Americans in general are confused about poverty–people and economists define it differently. People who call themselves “poor” desire socialism and are perennially voting for their favorite Marxist Democrat and complain endlessly how unjust and rigged the system is, how the Man keeps them down, and how there is no equality and social justice. Nobody brings up personal responsibility and work ethic into the mix of poverty.
To say that poverty induced by socialist dictatorships is hard to shake would be an understatement. Ask Cubans and Venezuelans what is like to live in the workers’ paradise that Fidel and Chavez forced upon their people while the two dictators stashed away stolen billions.
Lately, as the social justice, income disparity, income inequality, economic justice rhetoric intensifies, more global and Hollywood elites crawl out of the woodwork to confuse, agitate, and inflame the low information voters.
When almost 50 percent of the American public does not work and relies on some form of government welfare paid for by the other 50 percent of the working population, it is perplexing when former White House economic adviser Lawrence Summers states that:
The U.S. may well be on the way to becoming a ‘Downton Abbey’ economy.
Downton Abbey is a British television show that highlights a wealthy British family and their servants at the turn of the 20th century. It seems to me that the 50 percent of Americans that are already working have become unwilling servants to the other 50 percent on welfare whose main job is to vote for the same politicians who promise to deliver additional unearned income tax and “entitlements” by taxing the “rich” even more.
It is galling to hear people, who pay no taxes, work and get paid cash under the radar of the IRS, receive welfare and earned income tax credit, are paid by unions to show up, and protest people who work for a living, screech that the “rich are not paying their fair share.”
Who is victimizing these people who consider themselves poor and downtrodden? If you ask them and their political representatives who became rich in office, voting and implementing policies that keep their constituents poor, it is the rich who are at fault. Personal responsibility in their bad choices are never mentioned.The former Federal Reserve Chairman Alan Greenspan said,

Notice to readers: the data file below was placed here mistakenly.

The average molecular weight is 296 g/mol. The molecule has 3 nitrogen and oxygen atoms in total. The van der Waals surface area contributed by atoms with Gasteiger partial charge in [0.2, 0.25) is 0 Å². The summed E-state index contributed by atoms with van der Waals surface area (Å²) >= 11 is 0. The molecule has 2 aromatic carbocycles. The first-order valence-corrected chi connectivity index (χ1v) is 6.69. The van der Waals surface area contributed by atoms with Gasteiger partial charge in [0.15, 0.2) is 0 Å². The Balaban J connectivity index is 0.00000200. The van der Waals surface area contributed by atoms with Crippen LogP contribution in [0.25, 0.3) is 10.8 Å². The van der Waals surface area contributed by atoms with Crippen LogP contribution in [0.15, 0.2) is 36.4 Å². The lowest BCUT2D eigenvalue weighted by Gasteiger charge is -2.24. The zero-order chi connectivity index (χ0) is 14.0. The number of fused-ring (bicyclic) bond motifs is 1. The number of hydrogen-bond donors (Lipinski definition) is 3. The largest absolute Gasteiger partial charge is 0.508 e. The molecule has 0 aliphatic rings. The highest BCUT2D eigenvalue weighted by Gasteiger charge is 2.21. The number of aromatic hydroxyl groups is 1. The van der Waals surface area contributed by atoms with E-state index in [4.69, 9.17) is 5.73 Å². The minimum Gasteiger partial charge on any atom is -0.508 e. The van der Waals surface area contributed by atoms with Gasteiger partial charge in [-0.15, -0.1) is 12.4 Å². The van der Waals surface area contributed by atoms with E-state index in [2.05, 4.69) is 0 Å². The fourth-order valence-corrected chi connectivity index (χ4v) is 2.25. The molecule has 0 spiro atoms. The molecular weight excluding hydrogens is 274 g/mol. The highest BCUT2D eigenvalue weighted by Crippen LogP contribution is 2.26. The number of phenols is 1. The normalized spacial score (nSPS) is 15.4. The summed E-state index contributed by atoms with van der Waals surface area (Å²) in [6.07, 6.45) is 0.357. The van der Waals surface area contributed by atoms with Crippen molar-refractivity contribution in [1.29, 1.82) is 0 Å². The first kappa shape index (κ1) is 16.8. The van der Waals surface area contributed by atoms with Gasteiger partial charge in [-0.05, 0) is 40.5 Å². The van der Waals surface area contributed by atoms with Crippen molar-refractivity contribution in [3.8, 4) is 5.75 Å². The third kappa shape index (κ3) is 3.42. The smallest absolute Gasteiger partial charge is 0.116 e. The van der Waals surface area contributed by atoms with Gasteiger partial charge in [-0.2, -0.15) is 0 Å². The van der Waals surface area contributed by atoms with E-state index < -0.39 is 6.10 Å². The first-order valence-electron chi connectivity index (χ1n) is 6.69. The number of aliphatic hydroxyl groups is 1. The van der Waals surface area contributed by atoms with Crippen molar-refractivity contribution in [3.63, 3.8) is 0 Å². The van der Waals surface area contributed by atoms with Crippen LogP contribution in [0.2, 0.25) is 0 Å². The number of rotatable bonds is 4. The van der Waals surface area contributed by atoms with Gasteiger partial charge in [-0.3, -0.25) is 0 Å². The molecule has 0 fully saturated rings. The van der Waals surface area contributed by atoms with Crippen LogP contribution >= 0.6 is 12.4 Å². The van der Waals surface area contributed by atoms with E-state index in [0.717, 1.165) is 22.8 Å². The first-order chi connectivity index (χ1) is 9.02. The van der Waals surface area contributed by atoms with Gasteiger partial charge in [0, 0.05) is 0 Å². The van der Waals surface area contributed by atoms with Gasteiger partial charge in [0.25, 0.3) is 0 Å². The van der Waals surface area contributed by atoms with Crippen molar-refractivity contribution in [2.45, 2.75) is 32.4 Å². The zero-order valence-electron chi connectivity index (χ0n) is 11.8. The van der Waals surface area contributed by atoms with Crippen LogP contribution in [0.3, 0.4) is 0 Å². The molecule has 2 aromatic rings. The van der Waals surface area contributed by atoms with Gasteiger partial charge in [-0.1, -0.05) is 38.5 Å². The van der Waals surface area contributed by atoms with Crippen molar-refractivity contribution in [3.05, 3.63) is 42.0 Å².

I consider income inequality the most dangerous part of what’s going on in the United States.
It is interesting to evaluate such statements now when America is plagued by huge unemployment, trillions of dollars of new national debt, anemic GDP growth, weak job creation, disastrous economic policies, out of control spending, devaluation of the dollar through constant quantitative easings, heavy corporate taxation which causes Congress-enabled overseas exodus of capital, government rules and regulations that destroy jobs and prevent the creation of new ones, and Obamacare, encompassing a huge portion of the economy and wasting trillions of dollars in the process of destroying the world’s best healthcare system.
To promote class envy and discontent, Saul Alinsky recommended class warfare—the division of people into wealthy and poor in order to make it easier to tax the wealthy with the support of the poor. Increasing the debt to unsustainable levels allows the government to increase taxes on the middle class, thus producing more poor people who are easier to control.
As strident rhetoric of income inequality comes from the left, even Keynesian economists recognize that reasons other than the progressive talking points in the main streammedia are the culprits:
- Differences in ability, such as I.Q., poor health, and “entrepreneurial ability”
- Differences in intensity of work
- Risk taking
- Compensating wage differentials (some jobs are more dangerous, unpleasant, demanding)
- Schooling and other types of training
- Work experience
- Inherited wealth
Progressives view income inequality as a harbinger for poverty. This is not necessarily true because poverty is a relative term. A person who considers himself poor in one country can be rich in another. Consider some of the reasons for poverty:
- Perennial welfare
- Bad choices in life
- Lack of education
- Poor choices in degrees
- Absence of middle class
- No opportunity for success
- No resources, living in a barren area
- Suppression by rulers and government
- Not willing or afraid to put forth the effort and time to invest in oneself
- Comfortable in generational poverty status quo
- Mental and emotional handicap or addiction
- Mental illness (much homelessness is caused by mental illness)
- Cultural factors, i.e., generational poverty
- Social mobility or lack of mobility
- Religious oppression
Pope Francis called on governments to redistribute wealth to the poor in order to curb the “economy of exclusion,” hinting at the “injustices of capitalism.” (AP, “Pope Demands ‘Legitimate Redistribution’ of Wealth,” May 9, 2014)
Americans are already the most generous nation with their time, money, expertise, food, medicine, and education for those less fortunate. We don’t need the government to step in and confiscate in a Stalinist fashion our hard work in the name of the ill-conceived and unjust Marxist brand of “social justice.”
People should not want someone else’s wealth or welfare on a constant basis, they should look for the opportunity to work for a better life, not expect crumbs from a tyrannical communist government or from a government beholden to crony capitalist corporatist interests.
The generous “government” welfare to those 50 percent low information voters who are elated with the current global status quo does not come just from the rich who pay plenty of taxes, but also from people who often work long hours every week, two or three jobs to make ends meet, and sometimes cannot afford to buy the very things welfare recipients purchase with someone else’s hard work. Additionally, what the government gives so liberally with other people’s money, it can certainly take away.